Farm Ireland

Tuesday 12 December 2017

It's good to see grass growing well

William Cassidy, left, Maganey, Co Kildare, accepts his award from Leinster Marts' manager Pat Breen for the best pen of small stores
William Cassidy, left, Maganey, Co Kildare, accepts his award from Leinster Marts' manager Pat Breen for the best pen of small stores

John Heney

'Is the glass half full or half empty?" It's the perennial question. But substitute 'silage pit' for glass and you have the question that I -- and I presume many others -- were asking themselves at the end of January.

A good month has passed since then and I am becoming increasingly confident that things will work out. If everything goes well, I am hoping to get some of my older cattle out on grass at a low stocking rate around the middle of this month and I will then slowly increase my stocking rate as we get into next month.

I have done this for the past few years on the advice of a cattle farmer friend and, except for last year's late spring, it has worked out very well. Getting an early start on grass is important when it comes to getting cattle finished under 30 months.

An issue, which always comes to the fore at this time of the year, is slurry. I was amazed, presumably as a result of the dry winter, just how low the levels of slurry in my tanks were this year. So much so, I decided that it would be safer to add more than a foot of water to each tank. It was as well that I did, because even with this extra water they still proved difficult to agitate. I was, however, very fortunate to get some mild, moist weather conditions while the slurry was being spread and this should hopefully ensure a more efficient uptake of its nutrient content.

Speaking of weather, it is nice to see signs of growth returning after the harsh winter. I have much more faith in the future of the green shoots that are appearing in my fields at the moment than the 'green shoots' that we hear political and economic gurus speak about.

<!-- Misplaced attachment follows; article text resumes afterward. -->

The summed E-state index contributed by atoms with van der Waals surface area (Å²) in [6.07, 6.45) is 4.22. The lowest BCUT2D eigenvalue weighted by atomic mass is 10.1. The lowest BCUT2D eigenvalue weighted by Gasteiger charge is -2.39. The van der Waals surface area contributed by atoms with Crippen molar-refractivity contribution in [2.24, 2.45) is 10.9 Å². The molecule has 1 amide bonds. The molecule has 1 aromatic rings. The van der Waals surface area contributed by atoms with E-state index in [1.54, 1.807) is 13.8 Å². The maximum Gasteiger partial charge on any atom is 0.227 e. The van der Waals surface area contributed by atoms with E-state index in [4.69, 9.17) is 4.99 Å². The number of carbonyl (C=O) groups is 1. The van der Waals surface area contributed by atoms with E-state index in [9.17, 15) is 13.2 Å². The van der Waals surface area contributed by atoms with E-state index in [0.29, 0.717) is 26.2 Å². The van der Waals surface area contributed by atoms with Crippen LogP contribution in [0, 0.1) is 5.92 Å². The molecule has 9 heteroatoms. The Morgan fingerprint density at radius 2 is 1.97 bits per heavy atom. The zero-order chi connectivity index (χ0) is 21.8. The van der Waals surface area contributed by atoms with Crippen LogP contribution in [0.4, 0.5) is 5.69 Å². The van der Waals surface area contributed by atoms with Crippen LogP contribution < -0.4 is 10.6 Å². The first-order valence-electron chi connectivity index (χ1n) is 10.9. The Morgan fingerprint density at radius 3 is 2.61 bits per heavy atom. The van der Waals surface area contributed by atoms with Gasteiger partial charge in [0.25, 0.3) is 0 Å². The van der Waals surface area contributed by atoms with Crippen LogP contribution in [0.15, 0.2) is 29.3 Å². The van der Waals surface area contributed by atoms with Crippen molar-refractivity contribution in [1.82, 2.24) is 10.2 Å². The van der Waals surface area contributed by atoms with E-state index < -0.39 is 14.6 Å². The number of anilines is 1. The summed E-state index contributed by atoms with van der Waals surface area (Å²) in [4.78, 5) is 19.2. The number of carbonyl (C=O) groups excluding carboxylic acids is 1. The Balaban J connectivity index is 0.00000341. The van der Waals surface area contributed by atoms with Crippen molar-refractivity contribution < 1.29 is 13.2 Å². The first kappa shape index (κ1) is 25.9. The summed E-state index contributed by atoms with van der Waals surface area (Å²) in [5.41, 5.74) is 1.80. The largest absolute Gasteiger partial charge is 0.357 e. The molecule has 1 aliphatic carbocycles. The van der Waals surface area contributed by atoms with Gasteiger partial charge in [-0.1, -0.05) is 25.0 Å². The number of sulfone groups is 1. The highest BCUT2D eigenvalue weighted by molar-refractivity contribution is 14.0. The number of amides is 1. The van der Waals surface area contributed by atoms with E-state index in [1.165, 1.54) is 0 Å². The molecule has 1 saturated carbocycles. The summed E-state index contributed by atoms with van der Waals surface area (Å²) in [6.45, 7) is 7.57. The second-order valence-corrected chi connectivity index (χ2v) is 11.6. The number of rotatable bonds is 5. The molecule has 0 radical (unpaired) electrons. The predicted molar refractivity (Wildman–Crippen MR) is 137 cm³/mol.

The recent rain has also raised the water level of the pond that I had cleaned out last summer. I am hopeful that its much-increased capacity will provide me with a plan B should we get another dry summer. I have fenced it off and I will be allowing only limited stock access to it, in order to try and maintain water quality. I am also quite curious to see how well the pond will retain its water volume this summer, because with the increasing cost of water and the fact that the pond is positioned right at the highest part of my farm, I feel that there must be some way I could make better use of it to water the cattle.

Another thing that struck me recently was how much I, and many others, take for granted the unique service which small, local marts provide for us. While these marts may lack the glitz and facilities of some of the modern 'super' marts, they more than make it up in personal service and courtesy. Put simply, they do what they are supposed to do -- that is to sell cattle quickly and efficiently.

Also in this era of rapidly rising energy costs, I believe that these local marts should receive far more encouragement and support. Their presence cuts down hugely on the use of expensive diesel by reducing the distance cattle have to travel. This provides us with substantial savings on the costs of animal transport and on time spent travelling for both buyers and sellers alike.

Also Read

I also find it most unfortunate that the highly important social amenity, which these local marts provide, goes virtually ignored.

From a purely practical point of view, its great to be able to drop into the local mart for an hour or two, perhaps meet your friends, discuss prices and if you happen to buy just one or two cattle, there is no problem getting them home. I guess when it comes to marts, as far as I am concerned, small is beautiful.

John Heney is a beef farmer from Kilfeakle, Co Tipperary

Indo Farming